Emilia opened the gate to Burnell Manor. She walked into the garden, up the cobblestone path, towards the big green door. She stopped in front of the door and moved her wrist to begin knocking on its oaky exterior. Yet she could not do it. Before her knuckles rapped against the wood, she heard a sound coming from inside –- a sound like none she had ever heard before. It was not as scary sound or a sad sound or even a worried sound — it was a sound of bliss and joy and happiness, a sound so expressive that it sounded more animalistic than human. Somebody is so happy that they ought not to be disturbed, Emilia thought. So, just as before, Emilia found herself stepping away from the door and walking back onto the road to walk to school.
On the third occasion, Emilia did knock on the door.
It was a muggy autumn day; the green leaves on the trees were beginning to turn to amber and red. Unlike the previous two occasions, Emilia was walking back from school when she found herself in front of Burnell Manor. The light in the room seemed brighter than ever. It was as if the cradle of light and life itself was emanating from that room on the top floor on the far left. Or perhaps the owners have replaced the light with a newer brighter one. A light that is on at all times must surely be expensive on the bill so using a brighter, more energy-efficient bulb would make more sense.
Whatever the reason the light shone brighter than ever before. It was a brightness Emilia could no longer ignore. Like a moth drawn to an open flame, Emilia found herself engrossed by the light’s incandescence. Emilia had to approach the door, even if she knew she shouldn’t. Emilia’s mother had given her the strictest of instructions to walk straight home from school. Emilia’s grandparents would be visiting that evening and Emilia would need to have a bath before they arrived. But all thoughts of walking home and having a bath and seeing her grandparents were not as important to her as knowing why the light in that room was always on. For day upon day, week upon week, season upon season, no matter at day or night, rain or shine, dark or bright, the light had consumed Emilia’s thoughts. Why was it always turned on? Emilia had to know, and today, Emilia decided, would be the day that Emilia would know.
For the third time in her life, Emilia opened the gate to Burnell Manor and walked along the cobblestone path. The cobblestone paving was now littered with fallen leaves. The once green leaves were now squelching under her feet as they turned to amber and red mush. Emilia tried her best to not look at the room; if a face was in the window Emilia would not see it. Emilia tried her best to drown out the sounds surrounding her. If there was a sound, happy or excited or scared and frightened, Emilia would not hear it. To Emilia, there was nothing in the world but her and the big green oak door. The door was her focus; the green became greener, the oak became oakier. Emilia continued walking to the door, one step and then another. No matter how far she walked the door never seemed to get closer. It was as if she was walking on a conveyor belt, unable to walk faster than the machine. But Emilia would not be deterred in her quest. She kept her focus away from the light, she made herself deaf to the sounds around her and her pace quickened so that in no time at all she was once again standing in front of the door.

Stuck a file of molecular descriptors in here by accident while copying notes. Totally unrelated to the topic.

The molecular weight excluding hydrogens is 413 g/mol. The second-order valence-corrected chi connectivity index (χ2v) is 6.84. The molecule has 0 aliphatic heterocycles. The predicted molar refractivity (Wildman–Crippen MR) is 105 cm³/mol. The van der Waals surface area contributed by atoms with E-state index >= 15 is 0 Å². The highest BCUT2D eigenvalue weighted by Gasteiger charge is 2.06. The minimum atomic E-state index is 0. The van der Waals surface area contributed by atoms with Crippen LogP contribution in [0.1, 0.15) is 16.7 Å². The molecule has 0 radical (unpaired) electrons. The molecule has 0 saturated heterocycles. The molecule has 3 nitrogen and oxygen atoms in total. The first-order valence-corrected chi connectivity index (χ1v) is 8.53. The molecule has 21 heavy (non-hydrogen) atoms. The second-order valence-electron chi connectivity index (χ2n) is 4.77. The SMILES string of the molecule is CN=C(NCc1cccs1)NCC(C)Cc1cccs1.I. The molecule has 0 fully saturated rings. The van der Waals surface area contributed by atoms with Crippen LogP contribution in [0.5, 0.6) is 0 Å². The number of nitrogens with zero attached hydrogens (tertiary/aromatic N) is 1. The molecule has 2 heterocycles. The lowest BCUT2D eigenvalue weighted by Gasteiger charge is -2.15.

Emilia cocked her hand and rapped two of her knuckles against the door.
Thud, thud, thud, came the sound of bone smacking against the oak.
Emilia saw no movement. Nor did she hear any sound. For a minute she stood in front of that door without a response. If anybody else had been standing at that door, perhaps they would have determined that nobody was in and went away to carry on their day. But Emilia was not to be deterred. She wanted to know why the light was on and had decided that today would be the day she found out.
She knocked again, harder, sharper. She knocked so hard she even hurt herself and let out a little pang of pain as her finger ricocheted against the frame.